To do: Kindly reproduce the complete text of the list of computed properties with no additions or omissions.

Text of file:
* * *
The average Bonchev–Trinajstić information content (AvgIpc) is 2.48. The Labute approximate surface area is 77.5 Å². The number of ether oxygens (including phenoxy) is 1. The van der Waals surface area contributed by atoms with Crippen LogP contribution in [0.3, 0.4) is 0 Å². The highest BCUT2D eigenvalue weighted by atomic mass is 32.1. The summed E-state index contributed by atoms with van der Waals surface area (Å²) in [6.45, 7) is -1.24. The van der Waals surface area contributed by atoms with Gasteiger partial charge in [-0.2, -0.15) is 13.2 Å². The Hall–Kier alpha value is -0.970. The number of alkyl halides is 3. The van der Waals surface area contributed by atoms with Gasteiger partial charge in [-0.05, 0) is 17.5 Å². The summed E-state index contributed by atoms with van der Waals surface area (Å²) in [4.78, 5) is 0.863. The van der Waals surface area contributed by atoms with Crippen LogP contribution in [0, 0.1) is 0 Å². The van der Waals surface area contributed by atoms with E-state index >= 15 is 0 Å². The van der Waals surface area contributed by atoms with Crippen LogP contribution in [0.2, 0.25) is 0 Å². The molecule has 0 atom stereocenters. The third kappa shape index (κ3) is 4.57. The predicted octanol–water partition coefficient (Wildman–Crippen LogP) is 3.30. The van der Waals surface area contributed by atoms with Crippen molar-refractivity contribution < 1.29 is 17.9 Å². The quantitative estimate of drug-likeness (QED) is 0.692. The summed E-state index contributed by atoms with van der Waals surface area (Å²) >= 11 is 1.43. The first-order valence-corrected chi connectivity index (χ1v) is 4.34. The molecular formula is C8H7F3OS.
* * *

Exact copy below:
The average Bonchev–Trinajstić information content (AvgIpc) is 2.48. The Labute approximate surface area is 77.5 Å². The number of ether oxygens (including phenoxy) is 1. The van der Waals surface area contributed by atoms with Crippen LogP contribution in [0.3, 0.4) is 0 Å². The highest BCUT2D eigenvalue weighted by atomic mass is 32.1. The summed E-state index contributed by atoms with van der Waals surface area (Å²) in [6.45, 7) is -1.24. The van der Waals surface area contributed by atoms with Gasteiger partial charge in [-0.2, -0.15) is 13.2 Å². The Hall–Kier alpha value is -0.970. The number of alkyl halides is 3. The van der Waals surface area contributed by atoms with Gasteiger partial charge in [-0.05, 0) is 17.5 Å². The summed E-state index contributed by atoms with van der Waals surface area (Å²) in [4.78, 5) is 0.863. The van der Waals surface area contributed by atoms with Crippen LogP contribution in [0, 0.1) is 0 Å². The van der Waals surface area contributed by atoms with E-state index >= 15 is 0 Å². The van der Waals surface area contributed by atoms with Crippen LogP contribution in [0.2, 0.25) is 0 Å². The molecule has 0 atom stereocenters. The third kappa shape index (κ3) is 4.57. The predicted octanol–water partition coefficient (Wildman–Crippen LogP) is 3.30. The van der Waals surface area contributed by atoms with Crippen molar-refractivity contribution < 1.29 is 17.9 Å². The quantitative estimate of drug-likeness (QED) is 0.692. The summed E-state index contributed by atoms with van der Waals surface area (Å²) >= 11 is 1.43. The first-order valence-corrected chi connectivity index (χ1v) is 4.34. The molecular formula is C8H7F3OS.